In the elevator, he stood on the left side by the LED ad screen that ran a loop of commercials. The smeared floor reeked of metallic mud and sweat, but the stink blended with the chicken hamburger, which by now was probably a bit soggy in its paper box, yet my empty stomach ravened for it anyway. No time to eat breakfast.

The lift stopped at 13. The kuài dì checked the time on his phone, leg jittering, sending vibrations into the elevator floor and up my feet. A humming lady came in holding her white, puffy poodle which had dark red stains around the eyes. I always wondered where the rusty stains came from.

Another pause at eight, but no one there. The kuài dì jammed the close button about seven times. The poodle lady glanced at him, then at the advert on the screen in front of him – some pretty Chinese actress eating a yogurt on a rooftop.

“Wéi?” He spoke again in his earpiece. He talked rapidly, too much for my rather low Mandarin level. But I knew. His voice raised. He pleaded, he begged, but he was too late with the chicken hamburger. He cried and smacked a hand on the LED screen, right in the smiling face of some basketball player promoting an English school. My English school.

The man let out a single sob down toward his feet. The poodle growled. The man then faced the elevator doors, quiet, like nothing happened. We must all save face.

I almost gave the man a hug. I wanted to, I half-lifted an arm up toward him, but the doors opened, and he stepped into the lobby.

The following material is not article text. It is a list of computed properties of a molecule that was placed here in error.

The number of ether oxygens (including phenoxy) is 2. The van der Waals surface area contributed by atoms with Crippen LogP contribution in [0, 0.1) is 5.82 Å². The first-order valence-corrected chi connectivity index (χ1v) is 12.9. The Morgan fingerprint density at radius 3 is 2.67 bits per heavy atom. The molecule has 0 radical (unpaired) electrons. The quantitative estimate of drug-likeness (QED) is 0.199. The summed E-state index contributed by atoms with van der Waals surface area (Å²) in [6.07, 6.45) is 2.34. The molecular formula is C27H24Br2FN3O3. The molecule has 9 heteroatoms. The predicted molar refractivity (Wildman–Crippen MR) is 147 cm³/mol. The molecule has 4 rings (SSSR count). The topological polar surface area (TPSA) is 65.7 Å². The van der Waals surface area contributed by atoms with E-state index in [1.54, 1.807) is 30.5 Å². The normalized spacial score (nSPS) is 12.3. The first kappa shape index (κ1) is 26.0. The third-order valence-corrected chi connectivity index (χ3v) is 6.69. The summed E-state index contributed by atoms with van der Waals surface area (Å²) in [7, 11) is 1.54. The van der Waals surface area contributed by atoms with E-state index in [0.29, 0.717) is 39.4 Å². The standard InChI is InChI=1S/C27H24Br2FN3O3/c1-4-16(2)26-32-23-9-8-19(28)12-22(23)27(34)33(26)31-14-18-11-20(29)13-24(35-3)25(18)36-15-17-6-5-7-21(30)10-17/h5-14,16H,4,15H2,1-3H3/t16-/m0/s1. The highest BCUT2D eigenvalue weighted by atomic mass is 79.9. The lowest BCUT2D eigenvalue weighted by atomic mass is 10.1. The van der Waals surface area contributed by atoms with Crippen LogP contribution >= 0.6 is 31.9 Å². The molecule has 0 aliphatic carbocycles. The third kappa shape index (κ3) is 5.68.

I did the same; I was late for work.

032. Cannot Touch. Julia Gerhardt

The sheets have to be bleached, that’s for certain. 

I watch him from the end of my bed staring at his fingernails, knuckles at his nose. “Need a manicure?” I joke, naked. I pull the sheet to my chest.

He shrugs and lets his arms hang in surrender to my impending inspection.

I slide toward him on my stomach like a seal.

* * *

I swam every day at the Santa Monica pool, lap after lap after lap, attempting to get to know my body better.  My friends told me the best whole-body work outs were yoga, pole dancing, and swimming, so I chose the least sexual of the three. I started swimming after college and continued for two years until the incident.

Like usual, when I had tired, I stopped in the center of my lane and curled myself into a fetal position, floating in the water. The residual energy of my butterfly strokes carried me with a lull and bob of kinetic motion.

* * *

Under his nails are thick lines of brown and red. I feel an instant ball of guilt. I place his hand down and stare up at the ceiling and it makes me feel worse, gazing at something so unaffected. I look back to his nails, ashamed for having marked him with streaks of something so earthy and hidden. I thought it was my lighter day, but the evidence is damning. 

* * *

Under the water, I pretended the heartbeat in my ears was a rhythm, pitter-pattering across the surface.  In my stomach, I felt a small eddy of nausea expanding and tugs from cramps.  I squeezed my legs to my chest, tighter.

* * *

I put my hand down over his and close my eyes. It’s not just the desire for sex that weighs on me, but the longing for it during a time where I feel my body is operating without me. A leaking faucet with no handles. How often do I exist with so little control? 

* * *

I exhaled what little breath I had left from my nose. Through blurry vision, the obscured bubbles rose to the surface as I sunk, my knees gently hitting the bottom of the pool. I longed for my body to stay there, but from the corner of my eye, I saw it: a thin, red rivulet, rising.  My feet kicked the floor and I burst up out of the water, my mouth and nostrils wipe and open, inhaling.   

* * *

He moves his hand out from under mine and brushes my hair back.

I curl my knees to my ribs and slide back until my head rests against his chest. “I’m okay,” I whisper to the hairs around his nipple.

“You are,” he says.

 I place my head over his heart and listen to the pumping of blood I cannot touch.